Sixteen-year-old Bill O’Connell is a good hunter. He has to be; helping put food on his family’s table during the Depression is no easy task. When the war comes, it’s Bill’s steady aim that gets him assigned to gunnery training, beginning a deadly five-year mission to run supplies from Canada to Britain.
Most books about the Second World War celebrate the front line soldiers. Edward Kay’s Sink and Destroy: The Battle of the Atlantic tells the lesser known story of the sailors charged with protecting the supply lines, men whose task was not to engage the enemy, but instead, hide their precious cargo from them.
Tanks, munitions, gasoline, and food sent from Canada to Britain were critically important to the outcome of the war, and during the treacherous journey, had to be protected from bombers and submarines. Bill describes the hardships endured as his convoy crosses the Black Pit—the 600-mile stretch of unprotected open water in the North Atlantic—and the harrowing sea battles that ensue when the convoy is discovered.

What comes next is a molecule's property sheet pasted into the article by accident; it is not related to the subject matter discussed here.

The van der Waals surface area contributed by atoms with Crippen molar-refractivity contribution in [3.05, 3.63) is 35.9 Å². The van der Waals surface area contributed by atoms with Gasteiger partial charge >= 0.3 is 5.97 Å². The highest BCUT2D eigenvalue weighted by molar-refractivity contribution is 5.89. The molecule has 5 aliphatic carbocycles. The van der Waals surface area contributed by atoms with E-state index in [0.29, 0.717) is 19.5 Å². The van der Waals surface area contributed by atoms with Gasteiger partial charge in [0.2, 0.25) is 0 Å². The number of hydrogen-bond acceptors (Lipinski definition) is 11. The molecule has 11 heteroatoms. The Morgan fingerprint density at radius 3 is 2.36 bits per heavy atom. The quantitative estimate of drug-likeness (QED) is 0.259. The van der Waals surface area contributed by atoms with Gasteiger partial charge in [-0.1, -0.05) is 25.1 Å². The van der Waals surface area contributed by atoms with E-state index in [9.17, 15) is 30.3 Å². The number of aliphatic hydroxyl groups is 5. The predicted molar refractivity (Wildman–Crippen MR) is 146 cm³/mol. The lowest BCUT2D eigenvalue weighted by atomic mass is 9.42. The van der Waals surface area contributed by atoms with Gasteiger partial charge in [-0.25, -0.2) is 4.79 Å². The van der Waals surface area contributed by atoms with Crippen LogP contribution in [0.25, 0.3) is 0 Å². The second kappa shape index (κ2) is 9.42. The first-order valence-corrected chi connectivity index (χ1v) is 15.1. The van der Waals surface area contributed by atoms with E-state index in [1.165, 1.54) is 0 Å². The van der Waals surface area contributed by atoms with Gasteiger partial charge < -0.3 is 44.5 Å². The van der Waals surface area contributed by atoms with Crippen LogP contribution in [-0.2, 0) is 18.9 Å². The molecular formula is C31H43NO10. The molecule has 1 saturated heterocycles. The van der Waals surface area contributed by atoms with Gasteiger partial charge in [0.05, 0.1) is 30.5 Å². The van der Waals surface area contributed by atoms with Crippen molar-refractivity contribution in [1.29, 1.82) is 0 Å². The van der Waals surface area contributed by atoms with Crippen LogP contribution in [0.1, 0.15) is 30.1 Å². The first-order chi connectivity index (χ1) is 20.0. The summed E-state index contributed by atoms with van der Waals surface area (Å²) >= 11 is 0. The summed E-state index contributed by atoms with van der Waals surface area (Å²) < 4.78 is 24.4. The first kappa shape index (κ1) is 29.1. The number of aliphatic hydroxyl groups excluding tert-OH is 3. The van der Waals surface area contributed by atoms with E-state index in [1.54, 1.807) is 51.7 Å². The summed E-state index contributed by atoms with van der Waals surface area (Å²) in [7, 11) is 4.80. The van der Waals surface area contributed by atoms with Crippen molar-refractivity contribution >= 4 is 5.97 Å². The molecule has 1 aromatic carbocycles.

Calm throughout the battles, Bill’s strongest emotions are reserved for the Canadian government. Critical of Canada’s military readiness, disturbed by the lack of support shown by the citizens of Halifax towards the soldiers, and frustrated that Germany has superior technical capabilities, Bill curses Prime Minister Mackenzie King for putting Canadian lives in danger. Based on his interviews with veterans, Kay has provided an intriguing look at times past.
Full of detailed information about guns, ammunition and shipboard life, Sink and Destroy is an action-packed navy adventure with a thought-provoking core.